This meant that Elie had to call his soldiers and confirm that he could reach them. The phone was busy for one soldier, two others didn't answer. He continued to call. The busy line returned the call; another accounted for. When Elie completes the list, he will call his commanding officer, who will, in turn, call his. All accounted for; exercise complete.
"What happens if you can't reach someone?" I asked Elie. He looked at me strangely. Impossible. A soldier has a responsibility to be ready at all times, within reach within a certain period of time.
"They could go to jail if they don't respond within x hours," Elie told me. He continued to call - all accounted for; the "mobilization" was successful - not it's back to a week off.
Tonight, Elie arranged to be on-call with the ambulance squad all night. If there are any problems, they'll call him and he'll run out and catch the ambulance as it races to its destination.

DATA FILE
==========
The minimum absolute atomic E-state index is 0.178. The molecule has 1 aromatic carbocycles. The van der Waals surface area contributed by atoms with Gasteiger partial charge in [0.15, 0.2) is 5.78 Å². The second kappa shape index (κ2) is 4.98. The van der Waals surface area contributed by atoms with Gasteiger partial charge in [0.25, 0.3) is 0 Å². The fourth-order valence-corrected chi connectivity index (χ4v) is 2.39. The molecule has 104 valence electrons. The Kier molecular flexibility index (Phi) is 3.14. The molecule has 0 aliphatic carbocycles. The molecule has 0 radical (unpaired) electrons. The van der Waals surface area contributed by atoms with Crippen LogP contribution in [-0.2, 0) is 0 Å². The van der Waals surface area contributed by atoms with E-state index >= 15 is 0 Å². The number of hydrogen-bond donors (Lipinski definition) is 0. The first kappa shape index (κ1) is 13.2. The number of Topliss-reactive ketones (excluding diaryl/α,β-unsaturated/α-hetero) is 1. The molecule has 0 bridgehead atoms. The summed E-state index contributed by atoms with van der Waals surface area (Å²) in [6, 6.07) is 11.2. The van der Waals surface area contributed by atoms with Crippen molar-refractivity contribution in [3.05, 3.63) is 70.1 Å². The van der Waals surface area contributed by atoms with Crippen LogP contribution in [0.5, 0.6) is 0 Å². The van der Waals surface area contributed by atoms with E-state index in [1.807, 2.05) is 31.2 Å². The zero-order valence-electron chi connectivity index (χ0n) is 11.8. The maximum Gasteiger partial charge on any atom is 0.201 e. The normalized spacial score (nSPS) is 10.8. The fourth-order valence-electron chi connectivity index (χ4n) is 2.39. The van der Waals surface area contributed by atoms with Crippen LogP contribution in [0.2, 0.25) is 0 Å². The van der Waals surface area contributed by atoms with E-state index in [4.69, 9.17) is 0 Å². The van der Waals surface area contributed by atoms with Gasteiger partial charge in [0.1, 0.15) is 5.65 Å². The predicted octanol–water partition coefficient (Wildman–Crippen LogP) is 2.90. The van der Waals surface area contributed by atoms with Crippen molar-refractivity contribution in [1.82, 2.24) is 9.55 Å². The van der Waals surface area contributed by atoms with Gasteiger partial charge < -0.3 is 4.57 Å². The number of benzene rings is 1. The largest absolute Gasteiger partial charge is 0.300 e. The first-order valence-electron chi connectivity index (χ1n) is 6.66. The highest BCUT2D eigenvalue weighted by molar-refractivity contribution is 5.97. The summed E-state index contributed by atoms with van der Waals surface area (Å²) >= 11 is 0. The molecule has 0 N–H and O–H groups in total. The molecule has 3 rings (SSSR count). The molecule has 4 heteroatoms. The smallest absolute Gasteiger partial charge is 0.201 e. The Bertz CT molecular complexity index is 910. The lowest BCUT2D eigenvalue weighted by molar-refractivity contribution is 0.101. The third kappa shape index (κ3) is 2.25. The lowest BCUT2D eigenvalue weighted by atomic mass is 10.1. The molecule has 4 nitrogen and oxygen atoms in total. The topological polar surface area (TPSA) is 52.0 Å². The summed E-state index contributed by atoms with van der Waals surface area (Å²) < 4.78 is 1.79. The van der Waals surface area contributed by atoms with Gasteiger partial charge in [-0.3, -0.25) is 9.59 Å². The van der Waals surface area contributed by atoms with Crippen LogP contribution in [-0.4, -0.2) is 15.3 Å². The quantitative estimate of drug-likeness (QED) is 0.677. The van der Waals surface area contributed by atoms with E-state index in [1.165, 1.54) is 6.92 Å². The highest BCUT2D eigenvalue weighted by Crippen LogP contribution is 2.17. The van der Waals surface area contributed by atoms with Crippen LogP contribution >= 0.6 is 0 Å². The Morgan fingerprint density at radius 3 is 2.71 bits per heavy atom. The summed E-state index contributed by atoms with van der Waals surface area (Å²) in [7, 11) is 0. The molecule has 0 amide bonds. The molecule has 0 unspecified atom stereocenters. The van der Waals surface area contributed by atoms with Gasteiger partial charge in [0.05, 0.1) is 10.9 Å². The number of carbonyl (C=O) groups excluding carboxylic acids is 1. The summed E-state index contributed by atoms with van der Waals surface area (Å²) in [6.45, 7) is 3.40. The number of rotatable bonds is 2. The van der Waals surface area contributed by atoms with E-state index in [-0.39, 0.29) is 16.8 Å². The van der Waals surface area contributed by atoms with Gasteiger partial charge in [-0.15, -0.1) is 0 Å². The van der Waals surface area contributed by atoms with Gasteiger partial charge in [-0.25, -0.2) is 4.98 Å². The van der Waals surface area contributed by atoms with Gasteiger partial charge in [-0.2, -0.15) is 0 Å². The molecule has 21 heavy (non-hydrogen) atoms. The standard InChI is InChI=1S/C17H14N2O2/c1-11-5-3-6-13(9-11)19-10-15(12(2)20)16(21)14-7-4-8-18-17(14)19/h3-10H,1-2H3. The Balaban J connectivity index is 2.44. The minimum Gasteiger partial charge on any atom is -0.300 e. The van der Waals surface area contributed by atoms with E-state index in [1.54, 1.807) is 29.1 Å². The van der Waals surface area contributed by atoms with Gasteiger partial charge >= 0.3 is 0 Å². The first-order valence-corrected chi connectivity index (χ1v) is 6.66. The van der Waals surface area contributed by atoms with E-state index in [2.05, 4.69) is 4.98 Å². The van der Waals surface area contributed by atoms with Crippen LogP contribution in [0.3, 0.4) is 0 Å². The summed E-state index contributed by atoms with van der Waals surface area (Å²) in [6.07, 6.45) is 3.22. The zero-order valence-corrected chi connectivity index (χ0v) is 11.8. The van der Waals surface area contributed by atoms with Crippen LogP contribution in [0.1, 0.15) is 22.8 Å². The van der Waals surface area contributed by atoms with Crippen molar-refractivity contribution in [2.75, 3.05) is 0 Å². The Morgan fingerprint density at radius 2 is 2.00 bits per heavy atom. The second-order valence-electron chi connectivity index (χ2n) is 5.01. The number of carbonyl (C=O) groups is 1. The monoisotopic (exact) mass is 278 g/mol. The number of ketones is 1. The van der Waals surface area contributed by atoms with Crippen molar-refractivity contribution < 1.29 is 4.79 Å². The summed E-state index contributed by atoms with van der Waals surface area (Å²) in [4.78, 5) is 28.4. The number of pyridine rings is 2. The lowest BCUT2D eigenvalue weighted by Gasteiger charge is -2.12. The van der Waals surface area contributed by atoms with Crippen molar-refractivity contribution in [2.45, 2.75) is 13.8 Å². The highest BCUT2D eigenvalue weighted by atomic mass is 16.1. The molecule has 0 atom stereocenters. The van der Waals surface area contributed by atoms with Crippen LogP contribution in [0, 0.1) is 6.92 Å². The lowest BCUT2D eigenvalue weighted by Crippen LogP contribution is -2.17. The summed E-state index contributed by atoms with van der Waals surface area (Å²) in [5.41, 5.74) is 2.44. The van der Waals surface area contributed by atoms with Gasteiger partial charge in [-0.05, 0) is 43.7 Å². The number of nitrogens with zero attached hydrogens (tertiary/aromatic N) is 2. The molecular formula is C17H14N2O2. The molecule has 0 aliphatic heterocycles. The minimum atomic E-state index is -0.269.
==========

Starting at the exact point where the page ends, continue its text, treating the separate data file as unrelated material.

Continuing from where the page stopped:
Tonight, Elie also checked, like a mother hen, where his soldiers are - it's an element of his personality - to volunteer, to want to help and an element of the sense of responsibility the army wants its commanders to feel - to know where their men are, to know how to reach them, at all times.
Like a mother who sometimes does an internal accounting to know where her children are, I thought to myself. Breathe deep, relax. All present and accounted for, all within reach, all aware that though they are home, they still remain soldiers responsible for Israel's safety and should there be a threat, they will be called, they will have to run.
Finally all clear, Elie phoned his commanding officer back. The pretend mobilization behind him, Elie went back to being Elie...on call for the ambulance, playing on his computer, and relaxing in his room.